TAMPA, Fla. – There isn't much debate about the NFL's top running back; it's Adrian Peterson.
There is room for debate, however, about the NFL's next top running back. Six rushers (including Peterson) averaged more than 80 yards per game last year. Two were rookies. Both got stronger as the year went on, averaging more than 100 yards rushing per game in November and December.
But only one was also a dangerous pass-catching threat.
That would be the Tampa Bay Buccaneers' Doug Martin.
The Muscle Hamster seems to be overshadowed in every situation he's in. Martin ran for more than 1,400 yards in 2012, but the Minnesota Vikings' Peterson ran for nearly 2,100. Martin was one of the most explosive rookies in football in 2012, but the Washington Redskins' Alfred Morris played alongside Robert Griffin III and made the playoffs. Martin's already 12th in Bucs franchise history in rushing yards – after one season – but he's lost most of the summer spotlight to new teammate Darrelle Revis.
And although Revis will continue to be the Bucs' biggest story, Martin is likely to be the Bucs' biggest star. And the 24-year-old Pro Bowler could be one of the league's biggest stars as soon as this fall.
"Doug is special," Bucs running backs coach Earnest Byner said Wednesday. "He has the potential to be one of the top backs in the league. And if you look at history, he has a chance to be one of the special ones."
Martin is likely to be better this season, for a variety of reasons. His rookie year came mostly without the help of two of the best guards in football: Carl Nicks and Davin Joseph. Nicks missed nine games because of a left toe injury and Joseph missed the entire campaign following a preseason knee injury. Those two are presumably healthy now, and the Bucs just acquired former Cleveland Browns star Peyton Hillis, who should help not only with workload but also with blocking.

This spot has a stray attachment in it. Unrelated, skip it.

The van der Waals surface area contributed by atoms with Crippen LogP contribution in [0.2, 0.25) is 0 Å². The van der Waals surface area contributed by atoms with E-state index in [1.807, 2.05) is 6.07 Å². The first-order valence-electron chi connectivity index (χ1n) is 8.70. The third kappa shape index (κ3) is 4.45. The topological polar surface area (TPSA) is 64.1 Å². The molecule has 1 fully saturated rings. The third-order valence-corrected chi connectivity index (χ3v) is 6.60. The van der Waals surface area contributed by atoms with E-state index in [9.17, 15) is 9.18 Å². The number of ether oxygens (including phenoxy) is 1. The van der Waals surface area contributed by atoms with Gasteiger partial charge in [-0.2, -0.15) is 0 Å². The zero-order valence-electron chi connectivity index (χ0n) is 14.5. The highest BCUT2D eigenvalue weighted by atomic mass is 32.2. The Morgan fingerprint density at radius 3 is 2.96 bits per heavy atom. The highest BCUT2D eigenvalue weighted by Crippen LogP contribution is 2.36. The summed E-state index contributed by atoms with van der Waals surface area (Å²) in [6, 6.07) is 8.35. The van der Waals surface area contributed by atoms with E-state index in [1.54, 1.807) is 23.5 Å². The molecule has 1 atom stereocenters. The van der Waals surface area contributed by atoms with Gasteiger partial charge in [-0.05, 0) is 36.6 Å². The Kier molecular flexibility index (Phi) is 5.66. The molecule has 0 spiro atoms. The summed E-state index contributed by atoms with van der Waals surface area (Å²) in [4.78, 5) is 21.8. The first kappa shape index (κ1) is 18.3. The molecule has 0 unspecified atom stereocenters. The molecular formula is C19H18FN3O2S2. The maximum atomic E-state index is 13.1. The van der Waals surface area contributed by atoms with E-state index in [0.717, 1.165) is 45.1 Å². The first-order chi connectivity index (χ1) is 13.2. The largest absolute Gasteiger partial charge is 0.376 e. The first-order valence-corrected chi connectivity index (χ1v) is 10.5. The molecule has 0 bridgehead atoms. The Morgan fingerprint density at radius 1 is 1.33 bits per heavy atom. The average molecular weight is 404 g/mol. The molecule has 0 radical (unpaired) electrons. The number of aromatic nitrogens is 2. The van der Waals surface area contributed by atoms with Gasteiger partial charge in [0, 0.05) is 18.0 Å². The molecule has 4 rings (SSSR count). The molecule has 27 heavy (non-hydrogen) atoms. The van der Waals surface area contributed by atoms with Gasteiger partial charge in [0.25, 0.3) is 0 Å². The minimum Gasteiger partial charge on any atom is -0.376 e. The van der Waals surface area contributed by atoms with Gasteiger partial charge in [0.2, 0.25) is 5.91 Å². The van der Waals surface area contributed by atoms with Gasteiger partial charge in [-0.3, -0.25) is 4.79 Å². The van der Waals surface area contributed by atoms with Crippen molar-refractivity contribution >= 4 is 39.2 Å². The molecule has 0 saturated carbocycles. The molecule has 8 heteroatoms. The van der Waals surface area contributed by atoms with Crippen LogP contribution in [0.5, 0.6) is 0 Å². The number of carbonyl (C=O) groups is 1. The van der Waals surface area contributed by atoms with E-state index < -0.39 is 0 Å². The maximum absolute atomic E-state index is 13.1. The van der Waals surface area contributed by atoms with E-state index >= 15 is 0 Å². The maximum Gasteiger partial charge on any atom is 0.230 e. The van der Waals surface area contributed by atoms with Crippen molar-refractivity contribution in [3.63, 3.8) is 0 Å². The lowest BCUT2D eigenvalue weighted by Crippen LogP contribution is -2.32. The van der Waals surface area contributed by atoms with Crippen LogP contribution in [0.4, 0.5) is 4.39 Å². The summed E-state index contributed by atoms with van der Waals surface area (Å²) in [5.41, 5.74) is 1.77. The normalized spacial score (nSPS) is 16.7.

Then there's the improvement Martin has made on his own over the offseason. "He's become a better runner," Byner said. Martin is more aware of the Bucs' zone scheme, so he'll know where linemen will be earlier in his attempts. Byner also says Martin's positioning on screens will improve. "In the passing game," he said, "he's gonna be better."
He wasn't bad last year, with 472 yards receiving. That's more than 1,900 offensive yards as a rookie, playing mostly without two former Pro Bowlers in front of him.
More tellingly, there was no apparent rookie wall. Martin's stats vaulted not only in the latter part of his season, but in the second half of his games. He ran for 4.1 yards per carry in his first 10 attempts per game, and 5.5 in attempts 11-20. He ran for 820 yards in the third and fourth quarters and 586 in the first and second. Fantasy owners love Martin for his speed and quickness, but coaches love him for his toughness.
"He's a throwback," said Byner. "He's one of these guys who can play every down. He can stay in on third."
In fact, there was no sign at all from Byner that the Bucs intend to scale Martin back. The very first question about Martin on Wednesday was about what the running backs coach expects from Martin this season.
His answer: "even more ownership."
So the hype will go to Revis. The ball will go to Martin. And if the last half of last season is any indication, a few records might end up going to him, too.
NFL.com video on Darrelle Revis 'going to camp':
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